The Most Beautiful Catastrophe is an interdisciplinary exhibition-intervention, which reflects on the future of post-industrial societies, and on the upcoming collapse of the world as we know it. The site-specific exhibition will work as an unofficial event accompanying the UN Climate Change Conference (COP24) in Katowice, 15 km from the gallery. Holding the COP24 in Upper Silesia calls for attention and artistic commentary for at least two reasons. Firstly, the region has a well-deserved reputation as one of the most polluted and eco-unfriendly regions in Europe. The area, exploited for coal mining for centuries, is an example of failure, where deindustrialization did not go as smoothly as neoliberal politicians had forecast.
Since the economic transformation of 1989, the polluted region has been experiencing a recession and social problems, due to the economic reforms and privatization. Secondly, organizing the UN Climate Conference in Poland is highly ironic in the context of recent barbaric actions by the Polish right-wing government. Among them: the legislation enabling the felling of 3 million trees, the scandalous destruction of Białowieża – the last remaining primeval forest in Europe, and constant populist slogans about going back to coal-based energy.
The show provokes questions about the position of spectator and participant in the environmental, economic and military catastrophes to come. Placing the visitor between the forces of global capitalism, activism and media spectacle, the show addresses issues of individual responsibility and climate change within both local and global contexts of post-industrial regions and just energy transitions. The Most Beautiful Catastrophe proposes rethinking the future of the planet, and relations between humans and nature, but without fetishizing the latter. The exhibition rejects the new-age vision of ecology and endorses the death of the Goddess-Nature. To use Peter Ward’s concept, Mother Earth like Medea, a murderer of her own children. Thus, to overcome this crisis, and delay the ultimate death of all life on Earth, humanity must act and go beyond what we experience as nature.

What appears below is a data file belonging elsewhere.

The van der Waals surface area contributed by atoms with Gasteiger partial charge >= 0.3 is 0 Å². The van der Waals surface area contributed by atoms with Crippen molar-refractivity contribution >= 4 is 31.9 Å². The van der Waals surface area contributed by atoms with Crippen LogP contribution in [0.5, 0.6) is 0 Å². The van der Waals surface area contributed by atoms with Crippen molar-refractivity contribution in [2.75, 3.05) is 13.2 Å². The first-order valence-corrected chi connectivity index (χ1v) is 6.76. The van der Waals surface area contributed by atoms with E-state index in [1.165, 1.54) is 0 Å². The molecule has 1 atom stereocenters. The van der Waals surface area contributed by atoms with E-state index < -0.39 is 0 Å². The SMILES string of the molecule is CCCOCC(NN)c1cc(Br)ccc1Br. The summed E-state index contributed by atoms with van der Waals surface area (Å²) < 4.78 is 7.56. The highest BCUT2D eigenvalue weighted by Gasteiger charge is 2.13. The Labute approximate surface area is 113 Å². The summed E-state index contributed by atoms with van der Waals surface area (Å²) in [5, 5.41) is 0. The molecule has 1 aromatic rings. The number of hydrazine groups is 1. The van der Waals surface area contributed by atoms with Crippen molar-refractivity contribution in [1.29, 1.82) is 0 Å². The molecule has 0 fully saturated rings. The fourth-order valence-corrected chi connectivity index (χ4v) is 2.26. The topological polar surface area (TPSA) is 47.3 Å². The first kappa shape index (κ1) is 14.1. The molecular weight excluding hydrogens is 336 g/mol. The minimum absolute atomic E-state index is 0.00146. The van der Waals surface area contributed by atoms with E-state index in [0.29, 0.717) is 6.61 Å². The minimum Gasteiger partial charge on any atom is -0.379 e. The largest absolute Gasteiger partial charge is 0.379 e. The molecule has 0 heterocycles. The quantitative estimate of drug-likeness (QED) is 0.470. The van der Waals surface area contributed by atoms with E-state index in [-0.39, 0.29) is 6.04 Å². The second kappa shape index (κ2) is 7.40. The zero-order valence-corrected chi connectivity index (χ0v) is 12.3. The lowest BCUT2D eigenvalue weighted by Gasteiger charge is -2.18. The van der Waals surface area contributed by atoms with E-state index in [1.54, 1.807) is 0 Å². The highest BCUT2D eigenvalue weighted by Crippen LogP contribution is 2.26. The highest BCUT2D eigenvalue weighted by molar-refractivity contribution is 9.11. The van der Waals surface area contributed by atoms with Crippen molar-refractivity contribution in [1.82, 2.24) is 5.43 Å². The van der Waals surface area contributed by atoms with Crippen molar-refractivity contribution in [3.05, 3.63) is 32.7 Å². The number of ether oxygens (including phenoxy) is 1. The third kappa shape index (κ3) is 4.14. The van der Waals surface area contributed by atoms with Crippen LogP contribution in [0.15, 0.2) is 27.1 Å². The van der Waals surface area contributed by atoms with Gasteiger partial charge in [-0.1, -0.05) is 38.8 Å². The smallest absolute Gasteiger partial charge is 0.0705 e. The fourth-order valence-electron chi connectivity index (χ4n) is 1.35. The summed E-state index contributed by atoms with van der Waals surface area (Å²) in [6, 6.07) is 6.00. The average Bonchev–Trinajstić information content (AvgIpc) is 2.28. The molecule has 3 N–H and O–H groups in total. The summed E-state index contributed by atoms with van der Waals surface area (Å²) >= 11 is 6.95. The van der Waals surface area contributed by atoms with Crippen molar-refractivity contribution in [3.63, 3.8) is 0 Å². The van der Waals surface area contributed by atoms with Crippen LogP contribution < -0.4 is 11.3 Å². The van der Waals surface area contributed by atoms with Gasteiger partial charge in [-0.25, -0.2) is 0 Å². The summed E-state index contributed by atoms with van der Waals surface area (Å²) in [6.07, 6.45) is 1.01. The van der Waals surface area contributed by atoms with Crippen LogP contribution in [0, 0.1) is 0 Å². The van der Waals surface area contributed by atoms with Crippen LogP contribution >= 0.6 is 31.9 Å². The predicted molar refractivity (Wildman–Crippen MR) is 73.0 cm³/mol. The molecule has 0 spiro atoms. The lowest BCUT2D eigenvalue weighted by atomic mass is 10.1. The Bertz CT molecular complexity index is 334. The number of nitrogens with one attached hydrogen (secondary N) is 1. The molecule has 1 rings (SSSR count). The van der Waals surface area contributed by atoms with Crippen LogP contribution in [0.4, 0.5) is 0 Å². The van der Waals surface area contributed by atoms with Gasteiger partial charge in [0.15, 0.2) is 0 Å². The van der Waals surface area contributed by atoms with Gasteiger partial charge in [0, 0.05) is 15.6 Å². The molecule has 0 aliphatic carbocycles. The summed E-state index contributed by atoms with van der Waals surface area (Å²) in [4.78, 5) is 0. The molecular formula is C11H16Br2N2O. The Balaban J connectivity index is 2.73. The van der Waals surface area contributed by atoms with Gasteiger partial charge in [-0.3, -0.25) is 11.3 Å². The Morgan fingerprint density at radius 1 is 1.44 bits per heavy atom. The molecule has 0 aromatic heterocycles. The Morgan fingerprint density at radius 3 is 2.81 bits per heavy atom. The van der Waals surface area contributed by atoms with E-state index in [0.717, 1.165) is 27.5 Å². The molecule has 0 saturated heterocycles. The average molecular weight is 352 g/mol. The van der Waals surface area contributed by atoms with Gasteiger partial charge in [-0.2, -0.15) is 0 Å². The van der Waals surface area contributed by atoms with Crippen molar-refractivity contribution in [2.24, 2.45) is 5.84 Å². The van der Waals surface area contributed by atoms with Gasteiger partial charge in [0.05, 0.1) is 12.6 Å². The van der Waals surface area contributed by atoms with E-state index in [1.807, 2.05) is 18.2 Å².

The project is co-financed by the Governments of Czechia, Hungary, Poland and Slovakia through Visegrad Grants from International Visegrad Fund. The mission of the fund is to advance ideas for sustainable regional cooperation in Central Europe.